Created by Luiz Zanotello, Habitat of Recognition explores the material dimensions of digital technologies by examining the intra-active tensions between the distinction and convergence of matter.
Ideated during a five days workshop held by Covestro in cooperation with the architecture faculty of the FH Münster MSA, InFoam Printing is a novel production process to alter the properties of flexible foam by giving it a skeleton which is able to distribute forces differently and create new kinetic effects.
Created by Elise Migraine at ECAL, “Twin Objects” is a collection of devices (Tits Me, Pianoze, and Dual Drums) designed to act as a ‘hotline’ in attempt to nurture intimacy and telepresence that long-distance relationships need.
Created by Hélène Portier at ECAL, 20°C is a collection of devices designed to question our relationship to data through a series of physical challenges that enable/disable access.
Created by David Colombini, The Weather Followers is a commentary on ‘smart’ applications and predictive, comfortable digital routines. Instead of relying on ‘accurate’ data, intangible algorithms and hidden lines of code-driven lifestyles, this device brings serendipity to your digital life, using constantly evolving weather data recorded by four weather instruments.
Created by Noriyuki Suzuki, “Oh my ( )” is an installation that calls GOD in 48 languages using Twitter API. The machine monitors the Twitter timeline in real time and when a tweeted text includes a word, god ( in various languages ), speakers sound “oh my ( god in the tweeted language )” at the same time.
Created by Benedict Hubener, Stephanie Lee and Kelvyn Marte at the CIID with the help from Andreas Refsgaard and Gene Kogan, ‘The Classyfier’ is a table that detects the beverages people consume around it and chooses music that fits the situation accordingly.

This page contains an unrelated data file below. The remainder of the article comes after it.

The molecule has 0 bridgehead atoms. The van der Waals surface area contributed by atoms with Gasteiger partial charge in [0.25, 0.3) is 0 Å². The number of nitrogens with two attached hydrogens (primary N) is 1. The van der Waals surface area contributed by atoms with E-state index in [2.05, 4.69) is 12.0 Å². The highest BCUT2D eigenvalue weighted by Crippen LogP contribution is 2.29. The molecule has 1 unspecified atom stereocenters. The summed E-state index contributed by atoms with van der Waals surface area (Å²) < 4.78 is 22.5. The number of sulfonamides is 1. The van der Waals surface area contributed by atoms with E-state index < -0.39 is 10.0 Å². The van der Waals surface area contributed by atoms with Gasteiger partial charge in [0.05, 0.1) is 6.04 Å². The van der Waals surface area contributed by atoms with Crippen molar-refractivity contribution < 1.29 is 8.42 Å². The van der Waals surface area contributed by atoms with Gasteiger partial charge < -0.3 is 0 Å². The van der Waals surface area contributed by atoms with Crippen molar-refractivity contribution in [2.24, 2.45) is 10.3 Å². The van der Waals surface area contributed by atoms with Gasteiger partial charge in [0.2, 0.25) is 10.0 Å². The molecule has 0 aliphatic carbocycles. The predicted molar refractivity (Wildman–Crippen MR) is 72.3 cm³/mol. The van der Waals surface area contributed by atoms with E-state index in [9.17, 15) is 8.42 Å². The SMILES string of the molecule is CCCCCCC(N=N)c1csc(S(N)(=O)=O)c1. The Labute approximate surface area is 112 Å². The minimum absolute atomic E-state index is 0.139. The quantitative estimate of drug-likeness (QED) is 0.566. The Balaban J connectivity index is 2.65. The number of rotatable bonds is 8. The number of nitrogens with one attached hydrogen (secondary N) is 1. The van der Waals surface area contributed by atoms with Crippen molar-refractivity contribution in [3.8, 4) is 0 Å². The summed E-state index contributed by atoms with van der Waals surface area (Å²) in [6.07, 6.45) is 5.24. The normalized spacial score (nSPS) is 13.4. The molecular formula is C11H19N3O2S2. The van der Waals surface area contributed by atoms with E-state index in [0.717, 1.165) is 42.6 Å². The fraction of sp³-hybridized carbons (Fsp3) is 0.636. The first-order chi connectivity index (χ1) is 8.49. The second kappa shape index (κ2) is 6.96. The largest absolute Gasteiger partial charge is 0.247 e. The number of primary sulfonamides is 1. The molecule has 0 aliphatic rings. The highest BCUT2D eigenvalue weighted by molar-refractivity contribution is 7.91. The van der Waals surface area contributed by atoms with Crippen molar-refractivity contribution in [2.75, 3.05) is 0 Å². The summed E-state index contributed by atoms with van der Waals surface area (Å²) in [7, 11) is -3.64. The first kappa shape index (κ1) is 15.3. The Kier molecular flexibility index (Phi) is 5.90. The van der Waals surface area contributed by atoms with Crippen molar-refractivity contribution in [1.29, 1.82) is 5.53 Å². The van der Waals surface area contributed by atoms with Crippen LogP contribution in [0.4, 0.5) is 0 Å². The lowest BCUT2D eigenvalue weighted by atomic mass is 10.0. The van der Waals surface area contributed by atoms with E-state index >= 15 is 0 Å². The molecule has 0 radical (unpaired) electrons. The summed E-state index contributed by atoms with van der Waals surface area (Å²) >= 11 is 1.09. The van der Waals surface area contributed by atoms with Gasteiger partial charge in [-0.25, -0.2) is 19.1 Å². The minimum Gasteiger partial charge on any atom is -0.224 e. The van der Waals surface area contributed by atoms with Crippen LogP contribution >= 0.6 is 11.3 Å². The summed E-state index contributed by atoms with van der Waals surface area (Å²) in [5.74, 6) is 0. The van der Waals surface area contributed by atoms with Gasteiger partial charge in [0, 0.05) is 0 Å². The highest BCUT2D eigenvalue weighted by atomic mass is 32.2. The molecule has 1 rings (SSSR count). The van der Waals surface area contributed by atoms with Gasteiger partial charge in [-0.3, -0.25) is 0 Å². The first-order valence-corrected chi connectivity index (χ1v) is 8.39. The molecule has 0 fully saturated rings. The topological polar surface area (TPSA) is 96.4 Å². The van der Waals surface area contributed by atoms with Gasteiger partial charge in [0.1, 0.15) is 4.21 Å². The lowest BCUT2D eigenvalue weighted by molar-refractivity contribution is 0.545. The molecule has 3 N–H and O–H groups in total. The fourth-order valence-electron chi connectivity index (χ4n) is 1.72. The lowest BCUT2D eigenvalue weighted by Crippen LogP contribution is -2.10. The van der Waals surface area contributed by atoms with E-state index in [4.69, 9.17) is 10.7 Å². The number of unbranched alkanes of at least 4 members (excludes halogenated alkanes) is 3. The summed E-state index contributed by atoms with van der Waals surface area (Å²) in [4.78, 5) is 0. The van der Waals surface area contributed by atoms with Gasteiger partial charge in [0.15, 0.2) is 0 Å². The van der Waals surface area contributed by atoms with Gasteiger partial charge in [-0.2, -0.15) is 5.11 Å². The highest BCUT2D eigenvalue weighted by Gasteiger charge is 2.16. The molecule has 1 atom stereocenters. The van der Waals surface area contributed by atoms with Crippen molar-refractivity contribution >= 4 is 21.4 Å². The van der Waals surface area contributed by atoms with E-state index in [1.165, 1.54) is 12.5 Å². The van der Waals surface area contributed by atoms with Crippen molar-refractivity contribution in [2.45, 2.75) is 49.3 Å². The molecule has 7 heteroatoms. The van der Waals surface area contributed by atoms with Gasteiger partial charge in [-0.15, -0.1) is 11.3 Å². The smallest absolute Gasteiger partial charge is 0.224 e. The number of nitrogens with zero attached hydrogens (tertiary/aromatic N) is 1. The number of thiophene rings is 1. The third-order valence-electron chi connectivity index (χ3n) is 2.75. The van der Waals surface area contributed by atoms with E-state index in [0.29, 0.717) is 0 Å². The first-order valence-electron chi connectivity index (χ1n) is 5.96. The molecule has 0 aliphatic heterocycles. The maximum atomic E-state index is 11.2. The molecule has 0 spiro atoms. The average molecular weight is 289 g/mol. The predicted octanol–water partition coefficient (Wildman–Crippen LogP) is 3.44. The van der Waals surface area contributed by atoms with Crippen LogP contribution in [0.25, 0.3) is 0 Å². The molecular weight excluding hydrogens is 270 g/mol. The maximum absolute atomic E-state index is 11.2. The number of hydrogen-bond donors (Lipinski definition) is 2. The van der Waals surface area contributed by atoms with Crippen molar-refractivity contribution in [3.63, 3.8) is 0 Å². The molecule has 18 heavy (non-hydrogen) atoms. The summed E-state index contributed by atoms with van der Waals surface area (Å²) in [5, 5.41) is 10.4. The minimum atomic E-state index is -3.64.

Created by the ECAL’s Bachelor Media & Interaction Design students at ÉCAL, and led by Niklas Roy, Bouquet is a synaesthetic olfactory device which allows the user to perceive color through fragrances.
Created by Matthias Grund, Kadir Inan and Wookseob Jeong at the Köln International School of Design, >200 °C is imagined as a closed feedback system that combines computer vision with a poetic perspective of the physical occurrence called the Leidenfrost effect.
Created at the Köln International School of Design and supervised by Prof. Andreas Muxel, Feedback Machines is a short student project that explores the concept of feedback loops, as an attempt to introduce students to physical computing as well as provide a perspective on the complex topic through experimental explorations.
Created by Stephan Bogner and Philipp Schmitt, Human Element Inc. investigates how crowdwork, such as Amazon MechanicalTurk, might be woven into everyday life in the future— and explores the topic through three speculative crowdwork services.
Created at the Bartlett School of Architecture / Interactive Architecture, Palimpsest uses 3D scanning and virtual reality to record urban spaces and the communities that live in them. The project aims to question/test the implication if the past, present, and future city could exist in the same place, layering personal stories and local histories of the city at a 1:1 scale.